Association VS. Causal relationships
Association. As noted in the previous page, researchers are usually interested in relationships between variables. When two variables are related, we say that. A relationship, or correlation, in research broadly refers to any relationship between two or more variables. A causal relationship is a relationship between. This blog post looks at the different between causation and correlation.
A scientist in a dairy factory tries four different packaging materials for blocks of cheese and measures their shelf life. The packaging material might influence shelf life, but the shelf life cannot influence the packaging material used. The relationship is therefore causal. A bank manager is concerned with the number of customers whose accounts are overdrawn.
What’s the difference between Causality and Correlation?
Half of the accounts that become overdrawn in one week are randomly selected and the manager telephones the customer to offer advice. Any difference between the mean account balances after two months of the overdrawn accounts that did and did not receive advice can be causally attributed to the phone calls. If two variables are causally related, it is possible to conclude that changes to the explanatory variable, X, will have a direct impact on Y.
Non-causal relationships Not all relationships are causal. In non-causal relationships, the relationship that is evident between the two variables is not completely the result of one variable directly affecting the other. In the most extreme case, Two variables can be related to each other without either variable directly affecting the values of the other.
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The two diagrams below illustrate mechanisms that result in non-causal relationships between X and Y. For instance, if you want to know whether smoking contributes to stress, you need to make normal people smoke, which is ethically not possible. In that case, how do we establish causality using observational data? There has been good amount of research done on this particular issue. The entire objective of these methodologies is to eliminate the effect of any unobserved variable.
In this section, I will introduce you to some of these well known techniques: Panel Model Ordinary regression: This method comes in very handy if the unobserved dimension is invariant along at least one dimension.
For instance, if the unobserved dimension is invariant over time, we can try building a panel model which can segregate out the bias coming from unobserved dimension. But, because the unobserved dimension is invariant over time, we can simplify the equation as follows: We can now eliminate the unobserved factor by differencing over time Now, it becomes to find the actual coefficient of causality relationship between college and salary.
And then compare the response of this treatment among look alikes. This is the most common method implemented currently in the industry.
The look alike can be found using nearest neighbor algorithm, k-d tree or any other algorithm. One of them starts smoking and another does not.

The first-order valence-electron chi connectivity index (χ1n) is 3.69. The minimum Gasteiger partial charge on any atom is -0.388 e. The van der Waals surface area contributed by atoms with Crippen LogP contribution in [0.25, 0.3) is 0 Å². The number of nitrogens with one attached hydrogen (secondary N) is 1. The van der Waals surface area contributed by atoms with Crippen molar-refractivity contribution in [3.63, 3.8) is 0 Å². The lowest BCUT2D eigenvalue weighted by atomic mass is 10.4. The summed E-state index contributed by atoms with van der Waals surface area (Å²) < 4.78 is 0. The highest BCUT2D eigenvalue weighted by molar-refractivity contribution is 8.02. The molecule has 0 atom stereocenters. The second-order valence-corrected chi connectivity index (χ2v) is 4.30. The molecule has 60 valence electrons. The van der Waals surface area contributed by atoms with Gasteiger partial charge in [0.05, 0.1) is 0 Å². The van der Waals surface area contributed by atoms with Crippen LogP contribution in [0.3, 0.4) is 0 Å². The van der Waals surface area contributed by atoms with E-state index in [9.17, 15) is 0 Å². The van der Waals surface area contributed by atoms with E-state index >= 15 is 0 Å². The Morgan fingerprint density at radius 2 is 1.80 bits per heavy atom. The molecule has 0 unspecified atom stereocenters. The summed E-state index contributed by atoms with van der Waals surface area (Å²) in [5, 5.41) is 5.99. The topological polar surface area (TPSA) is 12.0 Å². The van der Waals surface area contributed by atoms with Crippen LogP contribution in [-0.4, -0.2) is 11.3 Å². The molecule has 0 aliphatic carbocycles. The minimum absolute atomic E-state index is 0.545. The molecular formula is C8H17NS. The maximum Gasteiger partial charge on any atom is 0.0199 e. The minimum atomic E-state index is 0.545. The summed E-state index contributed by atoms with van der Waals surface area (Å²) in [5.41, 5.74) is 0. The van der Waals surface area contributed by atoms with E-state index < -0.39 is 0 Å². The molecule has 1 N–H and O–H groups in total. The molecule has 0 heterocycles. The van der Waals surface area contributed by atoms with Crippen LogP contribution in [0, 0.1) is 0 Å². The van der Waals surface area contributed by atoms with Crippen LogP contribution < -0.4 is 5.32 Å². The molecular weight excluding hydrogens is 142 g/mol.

Now the stress level can be compared over a period of time given no other condition changes among them. This is actually a topic for a different article in future. This is probably the hardest one which I find to implement. Following are the steps to implement this technique: Find the cause — effect pair. Find an attribute which is related to cause but is independent of the error which we get by regressing cause-effect pair.
This variable is known as Instrumental Variable. Now estimate the cause variables using IV.2 variable stats: Correlation and causation
Try regressing estimated cause — effect to find the actual coefficient of causality. What have we done here? Using this methodology, we come out with an unbiased estimation.
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Now, if we can find any information which is connected to cigarette consumption but not mental stress, we might be able to find the actual relationship. Generally IV are regulatory based variables. This is amongst one of my favourite choices. It this makes the observational data really close to experimental design. Suppose, we want to test the effect of scholarship in college on the grades by the end of course for students.
Statistical Language - Correlation and Causation
Because these students are already bright, they might continue being on top in future as well. Hence, this is a very difficult cause-effect relation to crack! The assumption being that And the only thing which can change is the effect of scholarship. This is known as Quasi Randomized Selection. Hence, the results are very close to perfect conclusions on causality. The only challenge with this methodology is that getting such a dimension is very difficult which can give a pure break up between treated and non-treated population.
End Notes Establishing causality is probably the most difficult task in the field of analytics. The probability of getting it wrong is exceptionally high.
Key concepts discussed in this article will help you address the question of causality to a good extent. Just to end the article with some humor on the topic, here are a few images to drive the difference in correlation and causality.
Were you able to find the right cause-effect pairs given at the beginning of this article?